(Reuters) – Monday’s downpour at Wimbledon could have helped Hubert Hurkacz in more ways than just aiding his comeback win against second seed Daniil Medvedev that gave the Pole a maiden spot in the quarter-finals of the grasscourt Grand Slam.
When the players returned on Tuesday to complete the suspended match, Hurkacz overturned a two sets to one deficit against the Russian in the blink of an eye and then went on to dominate and reach the last eight at a major for the first time.
That was not all, however.
The suspended match was scheduled on Centre Court which allowed the 14th seed to get a feel of the conditions at the All England Club’s main show court, where he will take on childhood idol Roger Federer in the semi-finals on Wednesday.
“Playing Roger in a huge, huge arena, it’s something special. Probably a full crowd,” he told reporters after his victory, which was played under the closed roof.
“I think actually playing today might have helped me because I got used to the indoor conditions, the conditions on the big court, how the ball bounces there, all the crowd.
“I think that actually can help me in my next match.”
Federer knows the Centre Court like the back of his hand but the 24-year-old Pole will not be nervous playing the sixth-seeded Swiss great, who counts eight Wimbledon trophies among his 20 Grand Slam titles.
“Roger is a special player. I mean, what he’s achieved throughout his whole career, it’s unbelievable,” said Hurkacz, who lost his only meeting against the 39-year-old at Indian Wells in 2019.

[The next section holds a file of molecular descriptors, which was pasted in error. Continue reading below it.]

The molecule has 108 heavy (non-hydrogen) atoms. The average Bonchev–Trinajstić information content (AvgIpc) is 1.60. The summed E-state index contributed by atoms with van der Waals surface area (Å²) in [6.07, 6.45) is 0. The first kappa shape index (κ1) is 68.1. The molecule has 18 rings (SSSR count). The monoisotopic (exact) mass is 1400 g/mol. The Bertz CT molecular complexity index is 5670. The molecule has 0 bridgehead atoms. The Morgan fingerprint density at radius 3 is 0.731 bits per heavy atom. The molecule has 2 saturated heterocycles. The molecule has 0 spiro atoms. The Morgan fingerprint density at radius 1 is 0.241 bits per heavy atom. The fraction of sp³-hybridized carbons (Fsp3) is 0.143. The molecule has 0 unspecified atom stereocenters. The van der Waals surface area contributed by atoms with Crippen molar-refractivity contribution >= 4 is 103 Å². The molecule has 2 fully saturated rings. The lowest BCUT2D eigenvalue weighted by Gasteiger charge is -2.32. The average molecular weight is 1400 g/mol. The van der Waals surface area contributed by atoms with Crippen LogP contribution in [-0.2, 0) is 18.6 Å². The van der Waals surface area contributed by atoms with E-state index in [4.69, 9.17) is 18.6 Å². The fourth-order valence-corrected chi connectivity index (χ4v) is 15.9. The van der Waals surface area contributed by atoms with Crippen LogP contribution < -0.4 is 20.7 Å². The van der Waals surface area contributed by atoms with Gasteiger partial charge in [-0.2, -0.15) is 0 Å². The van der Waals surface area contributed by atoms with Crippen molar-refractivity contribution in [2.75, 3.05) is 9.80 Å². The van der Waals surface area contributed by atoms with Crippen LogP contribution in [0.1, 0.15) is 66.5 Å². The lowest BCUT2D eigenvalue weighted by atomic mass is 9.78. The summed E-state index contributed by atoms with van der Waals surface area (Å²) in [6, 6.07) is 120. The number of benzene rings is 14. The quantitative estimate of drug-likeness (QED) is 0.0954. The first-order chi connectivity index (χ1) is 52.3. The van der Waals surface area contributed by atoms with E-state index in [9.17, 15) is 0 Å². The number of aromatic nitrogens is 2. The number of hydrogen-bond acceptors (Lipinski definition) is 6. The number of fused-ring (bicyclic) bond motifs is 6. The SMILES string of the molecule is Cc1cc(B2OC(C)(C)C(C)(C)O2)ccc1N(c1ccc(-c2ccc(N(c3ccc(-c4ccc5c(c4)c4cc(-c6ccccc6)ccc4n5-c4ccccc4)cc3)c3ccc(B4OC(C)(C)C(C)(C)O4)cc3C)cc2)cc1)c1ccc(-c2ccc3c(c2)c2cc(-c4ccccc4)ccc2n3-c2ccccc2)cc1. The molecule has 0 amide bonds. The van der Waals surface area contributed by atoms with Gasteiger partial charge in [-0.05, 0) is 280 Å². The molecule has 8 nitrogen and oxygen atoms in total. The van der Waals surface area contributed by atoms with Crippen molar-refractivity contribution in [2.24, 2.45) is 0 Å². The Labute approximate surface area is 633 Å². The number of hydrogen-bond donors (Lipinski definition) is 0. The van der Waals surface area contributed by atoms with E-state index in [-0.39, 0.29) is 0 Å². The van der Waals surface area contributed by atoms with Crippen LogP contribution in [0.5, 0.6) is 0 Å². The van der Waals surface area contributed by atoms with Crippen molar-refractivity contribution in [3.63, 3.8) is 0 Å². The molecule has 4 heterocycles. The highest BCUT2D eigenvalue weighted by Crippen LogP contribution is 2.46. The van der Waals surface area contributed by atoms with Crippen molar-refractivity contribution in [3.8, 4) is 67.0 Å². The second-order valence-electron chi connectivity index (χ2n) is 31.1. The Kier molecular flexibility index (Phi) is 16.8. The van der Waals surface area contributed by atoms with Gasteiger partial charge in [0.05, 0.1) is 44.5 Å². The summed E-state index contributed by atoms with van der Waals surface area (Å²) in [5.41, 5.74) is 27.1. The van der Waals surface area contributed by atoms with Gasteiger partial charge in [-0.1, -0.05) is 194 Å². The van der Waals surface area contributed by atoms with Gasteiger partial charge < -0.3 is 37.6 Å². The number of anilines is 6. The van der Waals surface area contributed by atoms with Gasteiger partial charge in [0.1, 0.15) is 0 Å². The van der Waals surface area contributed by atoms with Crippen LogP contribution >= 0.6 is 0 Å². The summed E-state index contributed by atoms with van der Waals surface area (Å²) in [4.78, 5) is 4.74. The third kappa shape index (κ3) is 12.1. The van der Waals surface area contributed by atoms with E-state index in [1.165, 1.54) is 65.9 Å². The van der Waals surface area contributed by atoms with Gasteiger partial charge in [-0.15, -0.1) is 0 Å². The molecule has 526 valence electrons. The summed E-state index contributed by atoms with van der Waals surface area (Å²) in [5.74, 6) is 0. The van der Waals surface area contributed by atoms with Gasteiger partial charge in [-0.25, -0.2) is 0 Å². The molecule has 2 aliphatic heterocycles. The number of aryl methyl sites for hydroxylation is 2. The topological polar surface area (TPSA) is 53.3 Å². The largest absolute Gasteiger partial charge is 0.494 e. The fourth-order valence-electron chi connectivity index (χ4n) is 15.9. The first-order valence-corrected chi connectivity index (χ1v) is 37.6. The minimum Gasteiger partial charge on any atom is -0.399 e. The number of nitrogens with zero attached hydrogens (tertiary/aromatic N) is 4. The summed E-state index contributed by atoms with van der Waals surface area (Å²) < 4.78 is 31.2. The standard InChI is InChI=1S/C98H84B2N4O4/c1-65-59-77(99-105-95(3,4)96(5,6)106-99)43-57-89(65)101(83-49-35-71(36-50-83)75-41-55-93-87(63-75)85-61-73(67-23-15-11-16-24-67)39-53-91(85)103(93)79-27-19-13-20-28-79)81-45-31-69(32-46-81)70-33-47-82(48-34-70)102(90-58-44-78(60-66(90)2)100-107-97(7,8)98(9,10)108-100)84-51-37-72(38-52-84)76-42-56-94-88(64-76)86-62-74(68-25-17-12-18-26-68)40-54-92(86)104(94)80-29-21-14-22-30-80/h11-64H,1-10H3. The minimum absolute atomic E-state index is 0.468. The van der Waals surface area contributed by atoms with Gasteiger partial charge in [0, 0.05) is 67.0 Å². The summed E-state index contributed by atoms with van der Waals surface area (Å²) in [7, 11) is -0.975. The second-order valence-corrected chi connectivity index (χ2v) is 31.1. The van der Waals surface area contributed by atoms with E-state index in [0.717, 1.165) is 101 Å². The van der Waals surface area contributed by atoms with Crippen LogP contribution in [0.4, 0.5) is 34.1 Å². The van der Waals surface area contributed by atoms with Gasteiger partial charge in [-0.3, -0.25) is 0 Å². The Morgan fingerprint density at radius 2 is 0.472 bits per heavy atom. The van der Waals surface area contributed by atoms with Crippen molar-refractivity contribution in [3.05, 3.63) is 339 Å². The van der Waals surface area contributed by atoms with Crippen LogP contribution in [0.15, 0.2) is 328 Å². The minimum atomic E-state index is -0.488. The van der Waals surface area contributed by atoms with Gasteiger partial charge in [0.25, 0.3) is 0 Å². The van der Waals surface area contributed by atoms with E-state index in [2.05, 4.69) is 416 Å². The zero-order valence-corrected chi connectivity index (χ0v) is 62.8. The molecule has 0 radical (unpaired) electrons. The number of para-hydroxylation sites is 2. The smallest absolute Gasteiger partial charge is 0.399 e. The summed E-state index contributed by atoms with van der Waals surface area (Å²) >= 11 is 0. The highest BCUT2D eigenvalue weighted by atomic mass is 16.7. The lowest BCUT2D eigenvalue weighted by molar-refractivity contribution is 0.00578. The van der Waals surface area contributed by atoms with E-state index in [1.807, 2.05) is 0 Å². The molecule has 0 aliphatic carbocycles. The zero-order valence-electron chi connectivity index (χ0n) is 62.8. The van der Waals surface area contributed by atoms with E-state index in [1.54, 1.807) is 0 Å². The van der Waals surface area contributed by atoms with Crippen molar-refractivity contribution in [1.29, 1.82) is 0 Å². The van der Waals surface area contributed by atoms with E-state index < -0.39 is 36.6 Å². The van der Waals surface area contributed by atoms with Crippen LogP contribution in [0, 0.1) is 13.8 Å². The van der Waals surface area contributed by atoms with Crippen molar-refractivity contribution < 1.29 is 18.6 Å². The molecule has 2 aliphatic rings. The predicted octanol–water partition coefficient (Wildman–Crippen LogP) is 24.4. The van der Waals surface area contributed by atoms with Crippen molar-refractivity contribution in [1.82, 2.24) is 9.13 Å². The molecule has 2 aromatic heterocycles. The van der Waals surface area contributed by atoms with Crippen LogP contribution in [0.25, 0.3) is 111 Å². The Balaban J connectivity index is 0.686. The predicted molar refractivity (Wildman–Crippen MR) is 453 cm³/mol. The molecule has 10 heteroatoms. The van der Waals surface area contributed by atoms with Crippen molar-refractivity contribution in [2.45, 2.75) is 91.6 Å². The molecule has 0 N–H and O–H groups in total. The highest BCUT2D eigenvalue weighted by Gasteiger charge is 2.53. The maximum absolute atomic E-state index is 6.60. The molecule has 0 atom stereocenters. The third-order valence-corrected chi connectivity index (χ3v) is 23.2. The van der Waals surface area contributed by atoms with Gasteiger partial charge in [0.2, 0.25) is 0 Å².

“Then the way he plays is also special. Being out there playing (in the) quarter-finals against him, it’s really amazing. But obviously I’m out there to play my best and give myself the best chance of winning the match.
“He was a big inspiration for me. I mean, the success that he had, the way he played, how he plays in the important moments, it’s really special.”
It has been nothing short of an unbelievable run on the manicured grasscourts at Wimbledon for Hurkacz, who won his maiden ATP Masters title in Miami in April.
The 14th seed arrived at the All England Club having lost his last six matches, including first-round exits on grass in Stuttgart and Halle in the lead-up.
“Coming to Wimbledon I didn’t win a match on grass in singles,” said Hurkacz, who reached the doubles final at Halle with Canadian Felix Auger-Aliassime.
“I was, like, practising, trying to work on my grass court game there. I think I spent a lot of time on grass just to be as ready as I could for this event.”
(Reporting by Sudipto Ganguly in Mumbai; Editing by Ken Ferris)